Friday, April 28, 2017

3 Ways to Manage Work-Related Stress

A big part of staying sober is learning how to manage stress, which unfortunately, is unavoidable and ever-present in many aspects of daily life. 

According to the American Psychological Association’s (APA) annual Stress in America Survey, 65 percent of Americans say work is a top source of stress. What’s more, only 37 percent of those surveyed admit to doing a good job managing the stress.

There’s no denying that having a job can be a powerful tool in helping you to live a happy, healthy and sober life. Work can boost your self-esteem and sense of responsibility in addition to providing income, stability, normalcy and a sense of community.  It’s important to note, however, that job-related stress can also pose risks to your long-term recovery. Luckily, a little effort can go a long way in dealing with work stressors.

Your first step: Figuring out the exact source(s) of your stress. According to the APA, the most common work-related stressors include:
  • Low salaries
  • Excessive workloads
  • Few opportunities for growth or advancement
  • Work that isn't engaging or challenging
  • Lack of social support
  • Not having enough control over job-related decisions
  • Conflicting demands or unclear performance expectations
Returning to work after rehab may also pose some additional stressors, including:
  • Resentment from colleagues over your past job performance, attitude or absenteeism
  • Anxiety over social situations or work obligations that may involve alcohol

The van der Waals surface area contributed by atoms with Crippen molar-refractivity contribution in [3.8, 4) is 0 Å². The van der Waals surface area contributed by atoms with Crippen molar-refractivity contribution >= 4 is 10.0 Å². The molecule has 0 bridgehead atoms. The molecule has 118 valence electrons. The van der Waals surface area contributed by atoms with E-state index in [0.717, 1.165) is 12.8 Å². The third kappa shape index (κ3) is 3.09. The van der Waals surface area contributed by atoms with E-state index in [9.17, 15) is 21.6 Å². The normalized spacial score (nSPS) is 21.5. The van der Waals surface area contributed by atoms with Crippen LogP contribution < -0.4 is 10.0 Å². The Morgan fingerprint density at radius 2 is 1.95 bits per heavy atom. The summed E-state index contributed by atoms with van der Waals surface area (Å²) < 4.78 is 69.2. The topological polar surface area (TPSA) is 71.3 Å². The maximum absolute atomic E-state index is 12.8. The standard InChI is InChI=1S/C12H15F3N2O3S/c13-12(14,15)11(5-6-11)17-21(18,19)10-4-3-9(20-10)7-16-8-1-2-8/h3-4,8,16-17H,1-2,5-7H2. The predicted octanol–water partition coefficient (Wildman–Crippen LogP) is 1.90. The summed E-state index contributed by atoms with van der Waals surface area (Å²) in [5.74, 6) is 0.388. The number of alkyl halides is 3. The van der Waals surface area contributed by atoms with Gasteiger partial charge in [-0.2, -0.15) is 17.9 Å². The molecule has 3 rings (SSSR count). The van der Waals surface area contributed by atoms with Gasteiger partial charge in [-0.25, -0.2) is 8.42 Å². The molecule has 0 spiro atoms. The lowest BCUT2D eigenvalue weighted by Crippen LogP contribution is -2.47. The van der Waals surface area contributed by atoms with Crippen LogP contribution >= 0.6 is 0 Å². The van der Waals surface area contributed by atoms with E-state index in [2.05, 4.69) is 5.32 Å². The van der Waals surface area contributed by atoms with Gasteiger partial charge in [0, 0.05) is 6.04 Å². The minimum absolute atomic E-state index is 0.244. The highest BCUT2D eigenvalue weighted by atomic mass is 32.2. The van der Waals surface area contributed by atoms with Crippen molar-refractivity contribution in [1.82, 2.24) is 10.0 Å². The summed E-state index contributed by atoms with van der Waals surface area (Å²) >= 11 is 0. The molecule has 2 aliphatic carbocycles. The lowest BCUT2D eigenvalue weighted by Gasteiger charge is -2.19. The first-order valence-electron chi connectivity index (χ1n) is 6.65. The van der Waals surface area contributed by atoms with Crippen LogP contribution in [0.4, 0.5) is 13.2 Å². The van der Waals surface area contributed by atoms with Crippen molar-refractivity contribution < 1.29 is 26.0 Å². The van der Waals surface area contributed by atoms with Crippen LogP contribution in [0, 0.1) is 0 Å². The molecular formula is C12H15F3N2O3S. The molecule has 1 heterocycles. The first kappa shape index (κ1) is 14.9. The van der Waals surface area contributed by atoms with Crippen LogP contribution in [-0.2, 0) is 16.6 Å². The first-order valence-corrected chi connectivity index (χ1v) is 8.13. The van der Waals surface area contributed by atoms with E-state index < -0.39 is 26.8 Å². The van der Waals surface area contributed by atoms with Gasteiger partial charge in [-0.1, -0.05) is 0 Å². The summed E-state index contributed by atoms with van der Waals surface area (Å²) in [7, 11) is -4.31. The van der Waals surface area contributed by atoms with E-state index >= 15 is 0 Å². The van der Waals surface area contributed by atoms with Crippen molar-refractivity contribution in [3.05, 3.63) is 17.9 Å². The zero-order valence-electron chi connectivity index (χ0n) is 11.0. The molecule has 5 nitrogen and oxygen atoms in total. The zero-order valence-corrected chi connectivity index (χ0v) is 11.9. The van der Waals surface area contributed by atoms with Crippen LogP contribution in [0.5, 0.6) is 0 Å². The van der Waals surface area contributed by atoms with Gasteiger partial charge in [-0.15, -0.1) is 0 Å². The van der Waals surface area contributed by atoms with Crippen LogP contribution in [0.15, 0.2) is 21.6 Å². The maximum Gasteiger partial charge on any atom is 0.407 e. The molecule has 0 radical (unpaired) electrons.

• Low self-esteem or self-doubt regarding your own capabilities and job performance
  • Gossiping co-workers
You Can Take Steps to Control Stress
To manage these stressors, the APA suggests the following tips:

Journal your stressors. Write down which situations create the most stress and how you reacted. For example, did you raise your voice? Get a snack from the vending machine? Go for a walk? This can help you find patterns among your stressors and your reactions to them.

Develop healthy responses. Do your best to make healthy choices when you feel the tension rise and be sure to set aside time for the activities/hobbies that bring you pleasure. Some ideas:
  • Exercise     
  • Yoga
  • Reading
  • Playing games with your family
Seek out support. Turn to a trusted friend or family member to help you better cope with stress. You may also consider talking to your employer, who may have stress management resources available through an employee assistance program (EAP).

Post-Treatment Support for Men & Women
At Haus Recovery, we provide our clients with continued support as they transition from a secure recovery environment to the stressors found in daily life. To learn more: 888-551-4715.

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